The first hearing for the matter will begin on Friday, but it will likely be some time before a decision is made.
If the court rules in the family's favour, it does not mean they will be allowed to stay in the country permanently; only that Tharnicuaa has a right to have her application assessed by the government, who maintain the decision-making body.
While the legal process has been taking place, the family have been the only people detained on Christmas Island for more than five months, forced to share a single queen-size bed.
Their isolation on the island - which has also been used recently as a coronavirus quarantine area - has already cost the Australian taxpayer more than $27 million.
‘We just knew we needed to do something’
The Home to Bilo campaign has amassed more than 270,000 petition signatures and significant bipartisan support, including that of Opposition Leader Anthony Albanese, as well as former deputy prime minister and National Party leader Barnaby Joyce and conservative commentator Alan Jones.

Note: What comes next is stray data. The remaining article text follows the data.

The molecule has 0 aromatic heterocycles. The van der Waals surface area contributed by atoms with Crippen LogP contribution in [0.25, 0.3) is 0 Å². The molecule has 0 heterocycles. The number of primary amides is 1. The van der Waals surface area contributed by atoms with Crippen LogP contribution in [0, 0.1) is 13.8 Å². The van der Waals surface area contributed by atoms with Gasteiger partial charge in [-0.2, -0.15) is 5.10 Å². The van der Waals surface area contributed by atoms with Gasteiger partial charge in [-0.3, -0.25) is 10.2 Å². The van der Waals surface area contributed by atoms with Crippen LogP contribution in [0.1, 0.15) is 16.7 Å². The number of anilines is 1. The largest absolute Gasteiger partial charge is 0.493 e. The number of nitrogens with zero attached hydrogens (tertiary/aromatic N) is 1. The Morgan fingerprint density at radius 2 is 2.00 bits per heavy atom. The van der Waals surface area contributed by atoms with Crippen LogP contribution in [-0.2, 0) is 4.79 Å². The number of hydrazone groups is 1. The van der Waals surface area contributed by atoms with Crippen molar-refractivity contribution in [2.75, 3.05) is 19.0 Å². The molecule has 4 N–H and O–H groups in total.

The idea to do something to support the family was born as Angela, who has no previous experience with political advocacy, had breakfast with fellow resident and social worker Bronwyn Dendle after the family had been taken into detention.
Source: Jacinta Jackson/Facebook
“We were very much just ‘we can’t let this happen’,” Angela said. “So, we just started talking to other people.”
They began by sending a Facebook message to a group of their friends detailing what had happened. One of their friends suggested starting an online petition.
“I actually just Googled it … and then we sat down and put the story together and got that up and running on Saturday morning. Come Monday, we were being contacted by media,” she said.
That same weekend, a Central Queensland health conference was scheduled to take place in Biloela. The pair took the opportunity to spread the story to local politicians and an ABC journalist who was in attendance.
“I’m a big believer in fate and I just feel that all the right people were there that weekend to make this happen,” she said. “We had no idea what we were doing, we just knew we had to do something to get our friends back.”
Since that first weekend, the Home to Bilo campaigners have organised national marches across the country, crowdfunded tens of thousands of dollars to pay legal fees, delivered a petition signed by 190,000 people to Immigration Minister David Coleman, and regularly featured in newspapers and on nightly television bulletins.